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Chapter: Essentials of Psychiatry: The Cultural Context of Clinical Assessment

Cultural Competence

Recent years have seen the development of professional stand-ards for training and quality assurance in cultural compe-tence .

Cultural Competence


Recent years have seen the development of professional stand-ards for training and quality assurance in cultural compe-tence (Lopez, 1997; Sue, 1998). This term stands for a range of


Table 2.3         Strategies to Elicit Cultural Information

·            Present an open, friendly face of the institution (have the diversity of the community represented within the diversity of the institution, with attention to not simply reproducing the class structure of the society in the institutional hierarchy).

·            Make explicit the clinician’s position and identity, explain goals and methods, use self-disclosure appropriately.

·            Ask for clarification of unfamiliar terms or key terms that may be mistakenly assumed to be familiar.

·            Ask for detailed description of practices related to health, illness and coping.

·            Have the patient compare situation with previous events or experiences of others from similar background.

·            Interview other family members and patient’s entourage to obtain normative framework and identify consensus and conflicting perspectives.

·            Consult knowledgeable clinicians, culture-brokers, interpreters, anthropologists and ethnographic literature.


approaches aimed at improving the delivery of appropriate serv-ices to a culturally diverse population. Cultural competence may involve both culture-specific and generic strategies to address a range of practical issues in intercultural work (Okpaku, 1998). This includes the clinician’s ability to elicit cultural informa-tion during the clinical encounter (Table 2.3), to understand how different cultural worlds of patients and their families influence the course of the illness, and to develop a treatment plan that empowers the patient by acknowledging cultural knowledge and resources while allowing appropriate psychiatric intervention.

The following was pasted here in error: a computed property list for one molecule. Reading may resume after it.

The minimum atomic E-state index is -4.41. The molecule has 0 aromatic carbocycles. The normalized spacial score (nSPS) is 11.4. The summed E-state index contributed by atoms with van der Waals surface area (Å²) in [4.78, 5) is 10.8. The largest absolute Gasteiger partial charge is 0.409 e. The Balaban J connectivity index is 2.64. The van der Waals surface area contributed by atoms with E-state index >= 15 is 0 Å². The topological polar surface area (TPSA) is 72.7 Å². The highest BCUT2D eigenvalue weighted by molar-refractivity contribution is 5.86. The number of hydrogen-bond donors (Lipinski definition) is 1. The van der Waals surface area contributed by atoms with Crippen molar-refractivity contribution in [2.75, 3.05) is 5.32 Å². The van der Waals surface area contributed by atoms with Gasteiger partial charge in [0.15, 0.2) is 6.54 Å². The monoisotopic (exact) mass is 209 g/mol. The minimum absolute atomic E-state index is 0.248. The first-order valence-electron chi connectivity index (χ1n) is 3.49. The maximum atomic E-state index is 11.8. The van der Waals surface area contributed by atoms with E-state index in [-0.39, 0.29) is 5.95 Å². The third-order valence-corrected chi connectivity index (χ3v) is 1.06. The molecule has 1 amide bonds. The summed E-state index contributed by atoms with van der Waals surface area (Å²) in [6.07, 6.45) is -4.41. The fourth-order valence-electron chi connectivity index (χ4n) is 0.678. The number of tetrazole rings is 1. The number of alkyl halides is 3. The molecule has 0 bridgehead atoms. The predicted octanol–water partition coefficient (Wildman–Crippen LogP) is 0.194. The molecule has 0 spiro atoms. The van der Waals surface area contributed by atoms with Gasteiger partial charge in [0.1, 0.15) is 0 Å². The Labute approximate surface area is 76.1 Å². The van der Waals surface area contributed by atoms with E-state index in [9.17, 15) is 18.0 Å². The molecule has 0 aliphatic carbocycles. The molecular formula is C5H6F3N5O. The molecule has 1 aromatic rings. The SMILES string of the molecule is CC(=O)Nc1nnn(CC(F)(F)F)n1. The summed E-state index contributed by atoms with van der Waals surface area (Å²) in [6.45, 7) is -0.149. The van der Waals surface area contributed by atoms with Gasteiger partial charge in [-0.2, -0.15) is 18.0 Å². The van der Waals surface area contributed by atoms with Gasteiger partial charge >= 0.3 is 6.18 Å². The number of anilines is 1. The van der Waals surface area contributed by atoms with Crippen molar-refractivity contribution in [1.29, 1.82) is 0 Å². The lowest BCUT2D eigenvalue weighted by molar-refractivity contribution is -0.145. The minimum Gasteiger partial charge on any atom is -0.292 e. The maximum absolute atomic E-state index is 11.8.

Specific cultural competence has to do with knowledge and skills pertaining to a single cultural group, which may in-clude history, language, etiquette, styles of child-rearing, emo-tional expression and interpersonal interaction as well as cultural explanations of illness and specific modalities of healing. Often, it is assumed that specific cultural competence is assured when there is an ethnic match between clinician and patient (e.g., aHispanic clinician treating a client from the same background). However, ethnic matching without explicit training in models of culture and intercultural interaction may not be sufficient to ensure that clinicians become aware of their tacit cultural knowl-edge or biases and apply their cultural skills in a clinically effec-tive manner.


Ethnic matching can occur at the level of the individual, the technique, the institution, or any combination of these levels (Weinfeld, 1999). At the level of the individual, it may be easier to establish rapport when clinician and patient share a common background. However, there is a risk that some issues may be left unexplored because they are taken for granted, or are taboo and awkward to approach. There is also difficulty when the pa-tient’s expectations of a fellow community member are not met because the clinician applies the rules and limits dictated by pro-fessional training. This may include expectations of receiving special treatment, of being cured quickly, of becoming friends, or intervening inappropriately on behalf of other family or com-munity members.


In many cases, however, ethnic matching is only crude or approximate. For example, the term Hispanic covers a broad ter-ritory with many cultural, educational and social class differences that transcend language. Indeed, there is enormous intracultural variation and no one person carries comprehensive knowledge of his or her own cultural background, so there is always the need to explore local meanings with patients.